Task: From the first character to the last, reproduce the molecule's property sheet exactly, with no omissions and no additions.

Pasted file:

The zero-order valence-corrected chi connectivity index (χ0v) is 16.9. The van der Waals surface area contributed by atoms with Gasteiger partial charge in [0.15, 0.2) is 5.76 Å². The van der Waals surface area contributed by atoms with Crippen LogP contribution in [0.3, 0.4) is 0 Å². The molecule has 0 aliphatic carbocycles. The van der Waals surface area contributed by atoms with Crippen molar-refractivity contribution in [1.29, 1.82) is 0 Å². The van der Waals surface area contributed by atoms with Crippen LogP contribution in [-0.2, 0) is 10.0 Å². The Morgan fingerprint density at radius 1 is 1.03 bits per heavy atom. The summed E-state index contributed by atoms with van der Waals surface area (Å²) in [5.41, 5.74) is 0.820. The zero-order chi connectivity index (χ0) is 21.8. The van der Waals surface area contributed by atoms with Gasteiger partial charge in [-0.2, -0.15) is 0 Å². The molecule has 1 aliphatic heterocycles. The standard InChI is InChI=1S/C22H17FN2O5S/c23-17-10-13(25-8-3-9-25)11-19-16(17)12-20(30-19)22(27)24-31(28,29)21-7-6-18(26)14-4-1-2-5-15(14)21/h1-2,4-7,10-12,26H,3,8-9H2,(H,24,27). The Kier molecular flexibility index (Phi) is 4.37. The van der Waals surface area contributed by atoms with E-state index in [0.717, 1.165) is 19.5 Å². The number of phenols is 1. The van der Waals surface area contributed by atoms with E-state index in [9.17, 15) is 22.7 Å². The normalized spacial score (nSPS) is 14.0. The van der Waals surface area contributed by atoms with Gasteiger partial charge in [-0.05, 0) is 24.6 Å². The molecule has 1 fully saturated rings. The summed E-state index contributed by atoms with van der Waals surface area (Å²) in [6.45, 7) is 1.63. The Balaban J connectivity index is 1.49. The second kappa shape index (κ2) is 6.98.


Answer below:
The zero-order valence-corrected chi connectivity index (χ0v) is 16.9. The van der Waals surface area contributed by atoms with Gasteiger partial charge in [0.15, 0.2) is 5.76 Å². The van der Waals surface area contributed by atoms with Crippen LogP contribution in [0.3, 0.4) is 0 Å². The molecule has 0 aliphatic carbocycles. The van der Waals surface area contributed by atoms with Crippen molar-refractivity contribution in [1.29, 1.82) is 0 Å². The van der Waals surface area contributed by atoms with Crippen LogP contribution in [-0.2, 0) is 10.0 Å². The Morgan fingerprint density at radius 1 is 1.03 bits per heavy atom. The summed E-state index contributed by atoms with van der Waals surface area (Å²) in [5.41, 5.74) is 0.820. The zero-order chi connectivity index (χ0) is 21.8. The van der Waals surface area contributed by atoms with Gasteiger partial charge in [-0.2, -0.15) is 0 Å². The molecule has 1 aliphatic heterocycles. The standard InChI is InChI=1S/C22H17FN2O5S/c23-17-10-13(25-8-3-9-25)11-19-16(17)12-20(30-19)22(27)24-31(28,29)21-7-6-18(26)14-4-1-2-5-15(14)21/h1-2,4-7,10-12,26H,3,8-9H2,(H,24,27). The Kier molecular flexibility index (Phi) is 4.37. The van der Waals surface area contributed by atoms with E-state index in [0.717, 1.165) is 19.5 Å². The number of phenols is 1. The van der Waals surface area contributed by atoms with E-state index in [9.17, 15) is 22.7 Å². The normalized spacial score (nSPS) is 14.0. The van der Waals surface area contributed by atoms with Gasteiger partial charge in [-0.05, 0) is 24.6 Å². The molecule has 1 fully saturated rings. The summed E-state index contributed by atoms with van der Waals surface area (Å²) in [6.45, 7) is 1.63. The Balaban J connectivity index is 1.49. The second kappa shape index (κ2) is 6.98.